I laid the bike down and just had to laugh. All my little problems and aggravations had been nothing compared to this. As I took a closer look I realized that the mounting bracket on the frame where the derailleur is attached had been completely stripped.

Here's a photo:

I sat down in the grass, and began to weigh my options. I was only about 18 miles from Carbondale at this point and I knew I needed to hitch a ride into town and get to a bike shop. I felt pretty certain that the frame was beyond repair at this point so I started envisioning how much it would cost to purchase a new frame, or a new bike.

So the bike I'm riding is a 2006 Novara - Randonee touring bike which I had purchased new from REI outfitters. In the world of touring bikes it's considered a budget bike and I had gotten it on sale (15% off) for about $850. Ouch! It's a steel frame bike, with a road bike design, curl handlebars, and STI shifters built into the brakes. Aside from my rear tire wall failing on me, the bike had performed excellently, equipped with a great rear rack that can be broken down flat for easy shipping.

After I had purchased the bike I had approached REI to ask them if they would be interested in sponsoring my trip, and my efforts to examine and promote Farmland Conservation and they loved the idea. They generously donated my tent, as well as giving me a hefty discount on a sleeping bag and some other odds and ends.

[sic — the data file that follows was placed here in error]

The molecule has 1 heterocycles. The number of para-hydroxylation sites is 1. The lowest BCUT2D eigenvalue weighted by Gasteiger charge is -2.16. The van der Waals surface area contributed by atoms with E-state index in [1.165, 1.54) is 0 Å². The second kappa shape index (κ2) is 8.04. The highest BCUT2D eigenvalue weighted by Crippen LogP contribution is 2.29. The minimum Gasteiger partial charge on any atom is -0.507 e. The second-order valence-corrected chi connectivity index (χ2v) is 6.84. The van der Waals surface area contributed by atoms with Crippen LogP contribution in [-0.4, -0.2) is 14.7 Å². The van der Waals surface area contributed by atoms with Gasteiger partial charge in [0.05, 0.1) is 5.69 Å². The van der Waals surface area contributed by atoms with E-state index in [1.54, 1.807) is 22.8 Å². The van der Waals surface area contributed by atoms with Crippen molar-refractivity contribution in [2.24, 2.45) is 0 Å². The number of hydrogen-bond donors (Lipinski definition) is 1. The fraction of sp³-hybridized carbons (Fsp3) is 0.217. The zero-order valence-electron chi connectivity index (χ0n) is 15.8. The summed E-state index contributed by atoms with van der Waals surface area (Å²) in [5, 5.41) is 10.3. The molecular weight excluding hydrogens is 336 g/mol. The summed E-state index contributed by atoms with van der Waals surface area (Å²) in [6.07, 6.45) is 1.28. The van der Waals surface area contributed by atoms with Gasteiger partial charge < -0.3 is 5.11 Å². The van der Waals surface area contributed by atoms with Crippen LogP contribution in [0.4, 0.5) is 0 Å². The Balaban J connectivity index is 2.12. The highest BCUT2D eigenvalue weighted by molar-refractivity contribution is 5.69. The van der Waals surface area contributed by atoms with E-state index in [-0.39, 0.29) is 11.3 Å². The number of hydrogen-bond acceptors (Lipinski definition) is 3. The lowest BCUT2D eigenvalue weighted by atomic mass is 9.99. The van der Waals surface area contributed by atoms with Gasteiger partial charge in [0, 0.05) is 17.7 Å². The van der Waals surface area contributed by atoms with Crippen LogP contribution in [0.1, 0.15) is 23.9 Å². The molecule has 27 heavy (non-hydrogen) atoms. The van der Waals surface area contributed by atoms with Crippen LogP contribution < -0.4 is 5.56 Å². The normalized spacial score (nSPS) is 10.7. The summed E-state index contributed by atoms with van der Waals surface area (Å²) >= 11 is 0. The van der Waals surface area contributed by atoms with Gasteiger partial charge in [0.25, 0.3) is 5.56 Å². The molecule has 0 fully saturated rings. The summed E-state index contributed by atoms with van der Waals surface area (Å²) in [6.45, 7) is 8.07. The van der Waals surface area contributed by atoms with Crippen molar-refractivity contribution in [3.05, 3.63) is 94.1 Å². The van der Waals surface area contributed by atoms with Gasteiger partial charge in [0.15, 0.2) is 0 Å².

Novara bikes are sold exclusively through REI so I knew I was going to need to find out the availability of the frame only, in my size, and what kind of cost I was looking at.

I called Jamie Ferguson at the Atlanta office and described my sad tale. It was a real blessing just to have somebody...rather an entire corporation....willing to help for purposes beyond just another sale. Jamie connected me to the bike shop while she made a call to Novara. I sent the above picture to Allen in the shop and he called back to say, "Good job." He had optimistically hypothesized that it might be repaired....until he saw the picture. It was toast....though once I got back he was interested in facing the challenge of doing an experimental refurb.

Jamie called me back and said, "I've got good news. Novarra is going to replace your frame and overnight it to you." I just about hit the floor. What a miracle. It had only been an hour since my initial call to REI and my nearly "trip ending" dillema had just been solved.